But one thing we often sort of tend to overlook is what I call the content of media. So what has happened is because you are in the media, you have a 24/7 news channel, you have an online platform where you have to put up something every ten, fifteen minutes. And social media has only increased that pressure. So you have to put out some put something out and you can't have been farmers protest. It doesn't sell. It doesn't appeal to your audience in their bubble.

[00:13:01]

So you have to create something out of nothing. So this is that.

[00:13:05]

So right now they're asking questions like, why isn't he at the farmers protest if he cares so much? I mean, has Narendra Modi visited the farmers at the border? I don't think so. Isn't that the big question? So the movie's called. But the Manam, which means like, I think it needs new ones, but I'm not really sure. So it starts Parvathy. And I think in Matthew, it's about a Muslim woman from Kerala who goes to JNU to do her PhD or something, where she's researching a Muslim freedom fighter from cattle call Mohamed Abdul Rahman.

[00:13:34]

And that's when the student protests and struggle against the establishment breaks out of JNU. And she's obviously aligned to it politically and she joins the struggle. So this is the basic premise of the movie. So what happened is they applied for permission to enter the regional office of the center board to screen the movie, and it was denied. So according to reports, there were two people on the scene since about panel who opposed it. One of them is the state vice president of the BJP Morcha in Kerala.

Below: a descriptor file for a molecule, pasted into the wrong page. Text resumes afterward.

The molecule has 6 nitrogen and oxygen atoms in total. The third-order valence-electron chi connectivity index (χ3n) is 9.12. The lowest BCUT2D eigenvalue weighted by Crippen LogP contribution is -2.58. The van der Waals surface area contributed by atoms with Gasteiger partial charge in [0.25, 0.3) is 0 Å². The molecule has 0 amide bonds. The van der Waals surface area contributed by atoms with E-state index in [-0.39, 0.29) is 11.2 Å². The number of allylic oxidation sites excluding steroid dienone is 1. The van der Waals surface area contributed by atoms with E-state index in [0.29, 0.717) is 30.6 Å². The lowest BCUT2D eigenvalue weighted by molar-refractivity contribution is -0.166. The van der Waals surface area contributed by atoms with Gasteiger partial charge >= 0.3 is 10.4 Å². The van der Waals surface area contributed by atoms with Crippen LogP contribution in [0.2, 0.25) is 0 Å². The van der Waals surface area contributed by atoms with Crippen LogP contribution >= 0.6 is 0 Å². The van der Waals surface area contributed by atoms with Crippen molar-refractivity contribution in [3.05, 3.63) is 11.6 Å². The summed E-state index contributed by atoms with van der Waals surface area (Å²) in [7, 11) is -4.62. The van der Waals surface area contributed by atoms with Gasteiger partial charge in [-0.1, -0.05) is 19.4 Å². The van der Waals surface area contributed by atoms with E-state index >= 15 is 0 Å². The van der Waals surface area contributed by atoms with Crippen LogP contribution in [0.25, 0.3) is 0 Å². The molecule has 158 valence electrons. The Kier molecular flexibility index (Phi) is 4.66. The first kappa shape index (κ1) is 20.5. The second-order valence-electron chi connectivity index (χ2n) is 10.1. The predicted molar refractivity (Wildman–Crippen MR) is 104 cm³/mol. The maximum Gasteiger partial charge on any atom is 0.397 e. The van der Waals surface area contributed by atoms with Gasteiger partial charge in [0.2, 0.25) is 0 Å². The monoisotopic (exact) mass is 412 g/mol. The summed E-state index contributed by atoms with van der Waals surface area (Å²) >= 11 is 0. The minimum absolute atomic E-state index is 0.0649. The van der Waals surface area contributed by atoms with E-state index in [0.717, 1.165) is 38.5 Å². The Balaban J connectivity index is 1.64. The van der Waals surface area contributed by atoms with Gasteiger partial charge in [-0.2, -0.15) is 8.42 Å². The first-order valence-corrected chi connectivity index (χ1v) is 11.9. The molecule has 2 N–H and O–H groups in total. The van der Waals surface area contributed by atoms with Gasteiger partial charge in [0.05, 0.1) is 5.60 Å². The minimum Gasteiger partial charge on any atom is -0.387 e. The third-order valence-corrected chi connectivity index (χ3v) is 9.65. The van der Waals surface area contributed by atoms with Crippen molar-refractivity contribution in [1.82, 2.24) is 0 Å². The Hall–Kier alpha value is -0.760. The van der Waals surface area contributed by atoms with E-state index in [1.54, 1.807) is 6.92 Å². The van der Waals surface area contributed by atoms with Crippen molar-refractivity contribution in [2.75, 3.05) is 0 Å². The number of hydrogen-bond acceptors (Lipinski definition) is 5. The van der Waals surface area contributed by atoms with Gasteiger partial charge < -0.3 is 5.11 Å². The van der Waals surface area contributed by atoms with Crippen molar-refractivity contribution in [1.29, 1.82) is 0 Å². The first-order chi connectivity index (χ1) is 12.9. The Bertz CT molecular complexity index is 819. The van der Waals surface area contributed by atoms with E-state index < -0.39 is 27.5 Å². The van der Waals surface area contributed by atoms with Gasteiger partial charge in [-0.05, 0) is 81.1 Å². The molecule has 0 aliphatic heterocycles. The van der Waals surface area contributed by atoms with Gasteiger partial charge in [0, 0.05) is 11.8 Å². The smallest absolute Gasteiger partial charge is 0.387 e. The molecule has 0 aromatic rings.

[00:14:02]

And he had tweeted and has since deleted the tweet that the movie shows genuine protest and the Muslims being targeted. He opposes it because the cinemas producer and scriptwriter is a Congress member. And he said the premise of the film was decidedly anti national. So now the producer scriptwriter is a Congress guy called O'Riordan Shortcuts as well, was a very senior Congress leader in the state. So at the end of the day, I mean, the issue is his issues with it was that the Congress leaders involved, even though he has a history of working in film in Kerala, and the second is that it's anti national circuit to address the first part.

[00:14:37]

I think anybody can produce a film that should make a difference. I mean, 90 percent, I'm sure, of the films. And some are not produced or supported or written by people who have political affiliations or who are party members. The sense about shouldn't be an arena to settle political scores despite being. The second thing is that the Malayalam film industry in general is like a sort of repudiation of everything. The BJP stands a. It's got prominent actors and producers who are Muslim.